Label: Twilight Time
Released: January 20, 2015
Genre: Comedy / Romance
Synopsis: Cecilia’s life is turned upside-down when a beloved character from a movie steps off the screen and whisks her away on an extremely odd, fantastical romance.
Special Features: Isolated Stereo Music Track / 8-page colour booklet with liner notes by film historian Julie Kirgo / Limited to 3000 copies / Available exclusively at Screen Archives Entertainment.
Woody Allen’s gem of a fantasy is drenched in nostalgia for the era – Depression Era 1930s, the elegance of Fred Astaire and Ginger Rogers, warm woody tones, tweed outfits and caps, and the cacophony of street diners – but it’s probably most beloved for exploring the secret fantasy of many movie lovers: What would happen if a character you adored in a movie came to life?
The clashing of realities isn’t treated like a terror threat nor a monstrous Godzilla-like appearance, but a giant conundrum spawning a series of mini-conundrums which only Allen could dramatize with a deft lightness and wit. Everything goes loopy when waitress Cecilia (Mia Farrow) drops one too many dishes and is turfed from the diner, losing the lone job that’s been keeping the roof over the heads of herself and the gambling bully who happens to be her husband (Danny Aiello), a ‘fair’ guy who gambles away chunks of her income, and warns Cecilia whenever she’s going to be smacked for being lippy.
Exhausted from an abusive marriage, Cecilia returns to her only source of joy and escapism – the neighbourhood movie theatre – and watches “The Purple Rose of Cairo” multiple times in a row, until explorer extraordinaire Tom Baxter (Jeff Daniels) stops interacting with the other characters, addresses Cecelia in the audience, and steps off the screen, whisking her away for a short-term romance while everyone in the movie is literally left in limbo of bickering, drinking, and wise-cracking.
Allen’s genius has everyone play the event straight: patrons are shocked but soon annoyed the ending they paid for has been put on hold; the cinema manager is in a prolonged kerfuffle, worried his business reputation’s been clobbered; the movie’s producers at RKO fear other characters may get the same idea, and step off the screen throughout America; and there’s actor Gil Shepherd (Daniels again) who may find cinematic clones of himself wandering around the country, ruining what should’ve been his breakthrough film, propelling him to star status.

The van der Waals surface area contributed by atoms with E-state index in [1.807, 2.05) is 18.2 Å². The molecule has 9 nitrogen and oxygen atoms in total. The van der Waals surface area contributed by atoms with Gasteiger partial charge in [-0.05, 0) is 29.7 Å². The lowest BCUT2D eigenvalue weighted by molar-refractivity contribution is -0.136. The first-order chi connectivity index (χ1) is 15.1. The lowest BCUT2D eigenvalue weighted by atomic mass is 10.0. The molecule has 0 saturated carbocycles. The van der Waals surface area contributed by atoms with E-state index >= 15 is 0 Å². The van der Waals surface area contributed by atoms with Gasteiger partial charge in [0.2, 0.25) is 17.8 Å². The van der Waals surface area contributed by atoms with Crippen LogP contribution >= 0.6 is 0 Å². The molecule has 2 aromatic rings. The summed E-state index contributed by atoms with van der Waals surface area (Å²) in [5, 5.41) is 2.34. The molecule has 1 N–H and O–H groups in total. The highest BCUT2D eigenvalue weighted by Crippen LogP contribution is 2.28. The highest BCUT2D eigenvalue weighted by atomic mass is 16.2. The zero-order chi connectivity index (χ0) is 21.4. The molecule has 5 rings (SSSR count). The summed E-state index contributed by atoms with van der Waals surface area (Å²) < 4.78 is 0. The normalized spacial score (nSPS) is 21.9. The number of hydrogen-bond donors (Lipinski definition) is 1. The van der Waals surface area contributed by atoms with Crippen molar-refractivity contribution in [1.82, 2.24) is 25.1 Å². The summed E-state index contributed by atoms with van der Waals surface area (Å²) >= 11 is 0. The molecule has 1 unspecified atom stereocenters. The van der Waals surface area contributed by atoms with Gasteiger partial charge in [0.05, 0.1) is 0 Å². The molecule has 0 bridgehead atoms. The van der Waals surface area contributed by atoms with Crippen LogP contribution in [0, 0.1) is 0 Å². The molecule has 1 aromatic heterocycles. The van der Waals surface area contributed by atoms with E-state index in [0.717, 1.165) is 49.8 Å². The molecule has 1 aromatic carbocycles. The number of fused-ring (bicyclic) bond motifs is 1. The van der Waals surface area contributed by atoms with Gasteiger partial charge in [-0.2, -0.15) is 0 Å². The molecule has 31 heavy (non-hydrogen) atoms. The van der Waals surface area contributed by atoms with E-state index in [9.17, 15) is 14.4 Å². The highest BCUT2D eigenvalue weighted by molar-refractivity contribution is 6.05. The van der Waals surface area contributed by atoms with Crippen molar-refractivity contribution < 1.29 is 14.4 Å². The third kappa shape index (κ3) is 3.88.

Being just a screen character, Baxter carries a wad of funny money, remembers only his screen past, and is wholly unfamiliar with things outside of the film’s world – like hookers (of which one of the ladies is played by Glenne Headley). When rising screen star Shepherd finally meets Cecilia and his screen double, there’s a gentlemanly duel of egos and yearnings, but Allen’s finale is surprisingly bleak, denying the real audience (us) the cinematic happy ending we want, and opting for an ending that resets Cecilia back to the reality of being an abused wife, hiding out in the theatre until she figures out her next step, while Astaire and Rogers perform an elegant routine in the foreground.
END OF SPOILER
The sweetness that dominates the film is as consistent as Gordon Willis’ warm cinematographic tones, Stuart Wurtzel’s beautiful production design, and Dick Hyman’s bubbly score which Twilight Time’s isolated in bubbly stereo on a separate audio track.
Allen fans will certainly head-scratch MGM’s reasoning for licensing rather than releasing their own non-limited Blu-ray, but TT’s music track makes this a unique release, since few of Allen’s film contain original scores, and even fewer are preserved as stereo music-only tracks. (Hyman’s music was only released on tape and LP.)
MGM’s print is in decent shape, and the HD transfer retains the film grain and fine details in this beautiful ode to light comedies and the wise-cracking yet gentler world that existed in dreamy studio productions during the early thirties.
Woody Allen films released by Twilight Time include Love and Death (1975), Interiors (1978), Stardust Memories (1980), Zelig (1983), Broadway Danny Rose (1983), The Purple Rose of Cairo (1985), Radio Days(1987), and Crimes and Misdemeanors(1989), and the Allen starring in the Red Menace satire The Front (1976).
© 2015 Mark R. Hasan
Category: Blu-ray / DVD Film Review